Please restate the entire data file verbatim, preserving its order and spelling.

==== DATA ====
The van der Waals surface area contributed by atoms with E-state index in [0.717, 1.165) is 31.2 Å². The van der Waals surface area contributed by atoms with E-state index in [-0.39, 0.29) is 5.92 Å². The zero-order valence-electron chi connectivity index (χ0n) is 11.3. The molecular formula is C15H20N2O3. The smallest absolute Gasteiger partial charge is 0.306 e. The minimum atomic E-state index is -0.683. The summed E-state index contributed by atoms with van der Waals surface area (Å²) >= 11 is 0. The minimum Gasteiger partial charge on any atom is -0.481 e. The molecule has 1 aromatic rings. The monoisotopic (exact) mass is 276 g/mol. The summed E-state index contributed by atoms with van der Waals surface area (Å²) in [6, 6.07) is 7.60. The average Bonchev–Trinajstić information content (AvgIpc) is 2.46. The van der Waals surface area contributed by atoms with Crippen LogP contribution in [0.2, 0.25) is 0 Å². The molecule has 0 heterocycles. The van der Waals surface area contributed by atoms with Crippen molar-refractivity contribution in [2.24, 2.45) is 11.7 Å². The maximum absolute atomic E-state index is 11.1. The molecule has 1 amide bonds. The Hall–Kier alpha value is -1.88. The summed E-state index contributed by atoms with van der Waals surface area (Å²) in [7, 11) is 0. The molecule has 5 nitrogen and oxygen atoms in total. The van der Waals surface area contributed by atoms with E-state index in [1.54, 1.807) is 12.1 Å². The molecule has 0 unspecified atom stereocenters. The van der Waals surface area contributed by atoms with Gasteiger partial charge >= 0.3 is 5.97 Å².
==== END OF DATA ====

The van der Waals surface area contributed by atoms with E-state index in [0.717, 1.165) is 31.2 Å². The van der Waals surface area contributed by atoms with E-state index in [-0.39, 0.29) is 5.92 Å². The zero-order valence-electron chi connectivity index (χ0n) is 11.3. The molecular formula is C15H20N2O3. The smallest absolute Gasteiger partial charge is 0.306 e. The minimum atomic E-state index is -0.683. The summed E-state index contributed by atoms with van der Waals surface area (Å²) >= 11 is 0. The minimum Gasteiger partial charge on any atom is -0.481 e. The molecule has 1 aromatic rings. The monoisotopic (exact) mass is 276 g/mol. The summed E-state index contributed by atoms with van der Waals surface area (Å²) in [6, 6.07) is 7.60. The average Bonchev–Trinajstić information content (AvgIpc) is 2.46. The van der Waals surface area contributed by atoms with Crippen LogP contribution in [0.2, 0.25) is 0 Å². The molecule has 0 heterocycles. The van der Waals surface area contributed by atoms with Crippen molar-refractivity contribution in [2.24, 2.45) is 11.7 Å². The maximum absolute atomic E-state index is 11.1. The molecule has 1 amide bonds. The Hall–Kier alpha value is -1.88. The summed E-state index contributed by atoms with van der Waals surface area (Å²) in [7, 11) is 0. The molecule has 5 nitrogen and oxygen atoms in total. The van der Waals surface area contributed by atoms with E-state index in [1.54, 1.807) is 12.1 Å². The molecule has 0 unspecified atom stereocenters. The van der Waals surface area contributed by atoms with Gasteiger partial charge >= 0.3 is 5.97 Å².